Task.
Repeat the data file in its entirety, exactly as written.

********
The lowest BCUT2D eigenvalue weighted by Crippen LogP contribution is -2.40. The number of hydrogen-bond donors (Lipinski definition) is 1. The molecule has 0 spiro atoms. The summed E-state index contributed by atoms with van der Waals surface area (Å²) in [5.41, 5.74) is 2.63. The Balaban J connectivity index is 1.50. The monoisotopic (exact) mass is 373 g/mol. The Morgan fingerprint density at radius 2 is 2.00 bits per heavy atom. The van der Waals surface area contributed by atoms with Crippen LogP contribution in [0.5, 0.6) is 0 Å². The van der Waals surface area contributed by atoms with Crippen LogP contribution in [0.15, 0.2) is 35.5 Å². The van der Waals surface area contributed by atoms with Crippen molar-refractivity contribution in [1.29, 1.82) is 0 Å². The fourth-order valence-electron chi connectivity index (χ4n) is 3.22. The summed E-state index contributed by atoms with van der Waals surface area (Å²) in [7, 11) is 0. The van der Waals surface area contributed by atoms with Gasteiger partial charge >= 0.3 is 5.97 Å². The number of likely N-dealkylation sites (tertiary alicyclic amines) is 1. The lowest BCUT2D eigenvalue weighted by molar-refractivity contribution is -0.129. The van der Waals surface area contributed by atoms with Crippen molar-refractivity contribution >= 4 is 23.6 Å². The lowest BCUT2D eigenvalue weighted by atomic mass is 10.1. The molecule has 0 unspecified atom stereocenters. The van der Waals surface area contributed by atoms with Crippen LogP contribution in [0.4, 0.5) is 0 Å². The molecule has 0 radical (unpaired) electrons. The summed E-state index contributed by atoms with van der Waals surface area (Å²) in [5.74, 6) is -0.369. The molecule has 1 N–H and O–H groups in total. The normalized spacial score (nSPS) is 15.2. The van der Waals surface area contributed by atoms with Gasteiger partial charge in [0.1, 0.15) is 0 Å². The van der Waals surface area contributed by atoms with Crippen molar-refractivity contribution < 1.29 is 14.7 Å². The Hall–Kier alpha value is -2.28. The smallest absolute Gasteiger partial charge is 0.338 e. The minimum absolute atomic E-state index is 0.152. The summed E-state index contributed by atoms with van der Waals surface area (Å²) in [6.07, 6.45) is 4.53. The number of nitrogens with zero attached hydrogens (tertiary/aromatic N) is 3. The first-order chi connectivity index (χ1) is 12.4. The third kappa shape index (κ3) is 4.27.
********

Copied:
The lowest BCUT2D eigenvalue weighted by Crippen LogP contribution is -2.40. The number of hydrogen-bond donors (Lipinski definition) is 1. The molecule has 0 spiro atoms. The summed E-state index contributed by atoms with van der Waals surface area (Å²) in [5.41, 5.74) is 2.63. The Balaban J connectivity index is 1.50. The monoisotopic (exact) mass is 373 g/mol. The Morgan fingerprint density at radius 2 is 2.00 bits per heavy atom. The van der Waals surface area contributed by atoms with Crippen LogP contribution in [0.5, 0.6) is 0 Å². The van der Waals surface area contributed by atoms with Crippen LogP contribution in [0.15, 0.2) is 35.5 Å². The van der Waals surface area contributed by atoms with Crippen molar-refractivity contribution in [1.29, 1.82) is 0 Å². The fourth-order valence-electron chi connectivity index (χ4n) is 3.22. The summed E-state index contributed by atoms with van der Waals surface area (Å²) in [7, 11) is 0. The van der Waals surface area contributed by atoms with Gasteiger partial charge >= 0.3 is 5.97 Å². The number of likely N-dealkylation sites (tertiary alicyclic amines) is 1. The lowest BCUT2D eigenvalue weighted by molar-refractivity contribution is -0.129. The van der Waals surface area contributed by atoms with Crippen molar-refractivity contribution >= 4 is 23.6 Å². The lowest BCUT2D eigenvalue weighted by atomic mass is 10.1. The molecule has 0 unspecified atom stereocenters. The van der Waals surface area contributed by atoms with Crippen LogP contribution in [0.4, 0.5) is 0 Å². The molecule has 0 radical (unpaired) electrons. The summed E-state index contributed by atoms with van der Waals surface area (Å²) in [5.74, 6) is -0.369. The molecule has 1 N–H and O–H groups in total. The normalized spacial score (nSPS) is 15.2. The van der Waals surface area contributed by atoms with Gasteiger partial charge in [0.1, 0.15) is 0 Å². The van der Waals surface area contributed by atoms with Crippen molar-refractivity contribution < 1.29 is 14.7 Å². The Hall–Kier alpha value is -2.28. The smallest absolute Gasteiger partial charge is 0.338 e. The minimum absolute atomic E-state index is 0.152. The summed E-state index contributed by atoms with van der Waals surface area (Å²) in [6.07, 6.45) is 4.53. The number of nitrogens with zero attached hydrogens (tertiary/aromatic N) is 3. The first-order chi connectivity index (χ1) is 12.4. The third kappa shape index (κ3) is 4.27.